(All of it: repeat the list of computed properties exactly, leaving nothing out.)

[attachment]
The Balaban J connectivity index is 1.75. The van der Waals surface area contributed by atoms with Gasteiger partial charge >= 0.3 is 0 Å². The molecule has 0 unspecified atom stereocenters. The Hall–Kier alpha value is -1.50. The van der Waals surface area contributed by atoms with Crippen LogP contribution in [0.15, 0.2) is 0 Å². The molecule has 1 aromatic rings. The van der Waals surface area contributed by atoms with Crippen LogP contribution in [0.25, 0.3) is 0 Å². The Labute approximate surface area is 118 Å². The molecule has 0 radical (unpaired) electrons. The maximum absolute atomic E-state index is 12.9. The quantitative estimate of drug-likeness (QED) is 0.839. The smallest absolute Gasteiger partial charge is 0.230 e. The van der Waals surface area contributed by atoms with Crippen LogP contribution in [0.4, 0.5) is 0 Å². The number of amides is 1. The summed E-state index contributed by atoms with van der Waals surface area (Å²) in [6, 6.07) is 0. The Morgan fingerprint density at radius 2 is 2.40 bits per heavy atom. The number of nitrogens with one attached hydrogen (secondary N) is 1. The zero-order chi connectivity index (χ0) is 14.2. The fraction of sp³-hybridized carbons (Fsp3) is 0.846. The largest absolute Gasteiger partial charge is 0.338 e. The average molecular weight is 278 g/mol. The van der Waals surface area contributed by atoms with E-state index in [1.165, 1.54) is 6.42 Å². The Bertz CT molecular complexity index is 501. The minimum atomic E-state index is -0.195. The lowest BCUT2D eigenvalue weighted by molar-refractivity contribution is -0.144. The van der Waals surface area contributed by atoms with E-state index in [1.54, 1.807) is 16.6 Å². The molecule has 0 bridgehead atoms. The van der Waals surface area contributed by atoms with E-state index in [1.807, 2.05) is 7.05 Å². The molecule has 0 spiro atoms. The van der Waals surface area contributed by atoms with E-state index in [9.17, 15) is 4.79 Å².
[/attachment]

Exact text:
The Balaban J connectivity index is 1.75. The van der Waals surface area contributed by atoms with Gasteiger partial charge >= 0.3 is 0 Å². The molecule has 0 unspecified atom stereocenters. The Hall–Kier alpha value is -1.50. The van der Waals surface area contributed by atoms with Crippen LogP contribution in [0.15, 0.2) is 0 Å². The molecule has 1 aromatic rings. The van der Waals surface area contributed by atoms with Crippen LogP contribution in [0.25, 0.3) is 0 Å². The Labute approximate surface area is 118 Å². The molecule has 0 radical (unpaired) electrons. The maximum absolute atomic E-state index is 12.9. The quantitative estimate of drug-likeness (QED) is 0.839. The smallest absolute Gasteiger partial charge is 0.230 e. The van der Waals surface area contributed by atoms with Crippen LogP contribution in [0.4, 0.5) is 0 Å². The number of amides is 1. The summed E-state index contributed by atoms with van der Waals surface area (Å²) in [6, 6.07) is 0. The Morgan fingerprint density at radius 2 is 2.40 bits per heavy atom. The number of nitrogens with one attached hydrogen (secondary N) is 1. The zero-order chi connectivity index (χ0) is 14.2. The fraction of sp³-hybridized carbons (Fsp3) is 0.846. The largest absolute Gasteiger partial charge is 0.338 e. The average molecular weight is 278 g/mol. The van der Waals surface area contributed by atoms with E-state index in [1.165, 1.54) is 6.42 Å². The Bertz CT molecular complexity index is 501. The minimum atomic E-state index is -0.195. The lowest BCUT2D eigenvalue weighted by molar-refractivity contribution is -0.144. The van der Waals surface area contributed by atoms with E-state index in [1.54, 1.807) is 16.6 Å². The molecule has 0 bridgehead atoms. The van der Waals surface area contributed by atoms with E-state index in [1.807, 2.05) is 7.05 Å². The molecule has 0 spiro atoms. The van der Waals surface area contributed by atoms with E-state index in [9.17, 15) is 4.79 Å².